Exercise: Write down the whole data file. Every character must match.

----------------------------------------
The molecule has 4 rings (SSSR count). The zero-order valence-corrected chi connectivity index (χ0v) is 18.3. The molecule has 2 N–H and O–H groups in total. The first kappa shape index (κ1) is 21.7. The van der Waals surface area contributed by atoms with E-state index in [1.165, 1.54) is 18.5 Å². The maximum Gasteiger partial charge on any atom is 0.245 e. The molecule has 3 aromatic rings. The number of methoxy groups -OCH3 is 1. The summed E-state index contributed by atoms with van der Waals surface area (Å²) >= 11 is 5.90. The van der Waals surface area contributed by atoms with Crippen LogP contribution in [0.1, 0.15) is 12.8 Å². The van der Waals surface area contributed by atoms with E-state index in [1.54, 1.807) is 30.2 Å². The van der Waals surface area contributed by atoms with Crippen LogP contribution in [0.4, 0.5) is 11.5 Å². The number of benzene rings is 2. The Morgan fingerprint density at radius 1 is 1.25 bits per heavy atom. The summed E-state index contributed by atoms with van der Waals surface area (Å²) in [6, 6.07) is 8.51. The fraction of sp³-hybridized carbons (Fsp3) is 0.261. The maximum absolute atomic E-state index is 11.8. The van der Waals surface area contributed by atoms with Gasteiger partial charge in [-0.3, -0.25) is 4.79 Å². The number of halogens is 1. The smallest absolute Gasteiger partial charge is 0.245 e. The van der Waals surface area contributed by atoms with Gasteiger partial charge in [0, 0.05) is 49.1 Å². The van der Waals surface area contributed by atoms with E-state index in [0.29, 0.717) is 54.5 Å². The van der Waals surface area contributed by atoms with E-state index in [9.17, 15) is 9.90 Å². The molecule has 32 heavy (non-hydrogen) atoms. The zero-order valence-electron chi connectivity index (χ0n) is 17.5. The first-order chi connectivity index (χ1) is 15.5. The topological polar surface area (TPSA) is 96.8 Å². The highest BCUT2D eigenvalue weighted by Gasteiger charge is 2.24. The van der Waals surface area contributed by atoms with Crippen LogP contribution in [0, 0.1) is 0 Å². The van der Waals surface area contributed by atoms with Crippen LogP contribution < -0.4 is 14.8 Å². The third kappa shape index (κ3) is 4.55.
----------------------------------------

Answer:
The molecule has 4 rings (SSSR count). The zero-order valence-corrected chi connectivity index (χ0v) is 18.3. The molecule has 2 N–H and O–H groups in total. The first kappa shape index (κ1) is 21.7. The van der Waals surface area contributed by atoms with E-state index in [1.165, 1.54) is 18.5 Å². The maximum Gasteiger partial charge on any atom is 0.245 e. The molecule has 3 aromatic rings. The number of methoxy groups -OCH3 is 1. The summed E-state index contributed by atoms with van der Waals surface area (Å²) >= 11 is 5.90. The van der Waals surface area contributed by atoms with Crippen LogP contribution in [0.1, 0.15) is 12.8 Å². The van der Waals surface area contributed by atoms with E-state index in [1.54, 1.807) is 30.2 Å². The van der Waals surface area contributed by atoms with Crippen LogP contribution in [0.4, 0.5) is 11.5 Å². The number of benzene rings is 2. The Morgan fingerprint density at radius 1 is 1.25 bits per heavy atom. The summed E-state index contributed by atoms with van der Waals surface area (Å²) in [6, 6.07) is 8.51. The fraction of sp³-hybridized carbons (Fsp3) is 0.261. The maximum absolute atomic E-state index is 11.8. The van der Waals surface area contributed by atoms with Gasteiger partial charge in [-0.3, -0.25) is 4.79 Å². The number of halogens is 1. The smallest absolute Gasteiger partial charge is 0.245 e. The van der Waals surface area contributed by atoms with Gasteiger partial charge in [0, 0.05) is 49.1 Å². The van der Waals surface area contributed by atoms with E-state index in [0.29, 0.717) is 54.5 Å². The van der Waals surface area contributed by atoms with E-state index in [9.17, 15) is 9.90 Å². The molecule has 32 heavy (non-hydrogen) atoms. The zero-order valence-electron chi connectivity index (χ0n) is 17.5. The first-order chi connectivity index (χ1) is 15.5. The topological polar surface area (TPSA) is 96.8 Å². The highest BCUT2D eigenvalue weighted by Gasteiger charge is 2.24. The van der Waals surface area contributed by atoms with Crippen LogP contribution in [0, 0.1) is 0 Å². The van der Waals surface area contributed by atoms with Crippen LogP contribution < -0.4 is 14.8 Å². The third kappa shape index (κ3) is 4.55.